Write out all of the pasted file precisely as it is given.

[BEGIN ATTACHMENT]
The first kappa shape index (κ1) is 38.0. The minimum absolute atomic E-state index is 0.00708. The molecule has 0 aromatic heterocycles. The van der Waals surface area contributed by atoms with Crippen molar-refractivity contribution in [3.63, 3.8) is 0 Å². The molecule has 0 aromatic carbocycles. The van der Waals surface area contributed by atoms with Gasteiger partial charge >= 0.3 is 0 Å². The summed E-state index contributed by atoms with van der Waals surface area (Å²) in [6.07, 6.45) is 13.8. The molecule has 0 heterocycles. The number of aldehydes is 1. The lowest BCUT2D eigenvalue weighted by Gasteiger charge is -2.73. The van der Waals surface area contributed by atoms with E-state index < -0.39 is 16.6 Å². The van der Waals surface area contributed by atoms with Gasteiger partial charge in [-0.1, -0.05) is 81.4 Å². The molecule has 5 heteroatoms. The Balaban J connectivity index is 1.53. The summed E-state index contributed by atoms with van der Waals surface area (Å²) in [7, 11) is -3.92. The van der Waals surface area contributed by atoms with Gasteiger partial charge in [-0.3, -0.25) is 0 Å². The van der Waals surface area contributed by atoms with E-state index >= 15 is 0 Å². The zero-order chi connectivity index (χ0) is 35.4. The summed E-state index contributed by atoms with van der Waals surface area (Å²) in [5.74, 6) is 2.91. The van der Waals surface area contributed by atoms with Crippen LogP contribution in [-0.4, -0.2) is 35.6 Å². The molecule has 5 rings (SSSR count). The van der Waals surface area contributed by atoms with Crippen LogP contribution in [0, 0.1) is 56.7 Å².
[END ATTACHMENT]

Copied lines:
The first kappa shape index (κ1) is 38.0. The minimum absolute atomic E-state index is 0.00708. The molecule has 0 aromatic heterocycles. The van der Waals surface area contributed by atoms with Crippen molar-refractivity contribution in [3.63, 3.8) is 0 Å². The molecule has 0 aromatic carbocycles. The van der Waals surface area contributed by atoms with Gasteiger partial charge >= 0.3 is 0 Å². The summed E-state index contributed by atoms with van der Waals surface area (Å²) in [6.07, 6.45) is 13.8. The molecule has 0 heterocycles. The number of aldehydes is 1. The lowest BCUT2D eigenvalue weighted by Gasteiger charge is -2.73. The van der Waals surface area contributed by atoms with E-state index < -0.39 is 16.6 Å². The van der Waals surface area contributed by atoms with Gasteiger partial charge in [-0.1, -0.05) is 81.4 Å². The molecule has 5 heteroatoms. The Balaban J connectivity index is 1.53. The summed E-state index contributed by atoms with van der Waals surface area (Å²) in [7, 11) is -3.92. The van der Waals surface area contributed by atoms with Gasteiger partial charge in [-0.3, -0.25) is 0 Å². The van der Waals surface area contributed by atoms with E-state index >= 15 is 0 Å². The zero-order chi connectivity index (χ0) is 35.4. The summed E-state index contributed by atoms with van der Waals surface area (Å²) in [5.74, 6) is 2.91. The van der Waals surface area contributed by atoms with Crippen LogP contribution in [-0.4, -0.2) is 35.6 Å². The molecule has 5 rings (SSSR count). The van der Waals surface area contributed by atoms with Crippen LogP contribution in [0, 0.1) is 56.7 Å².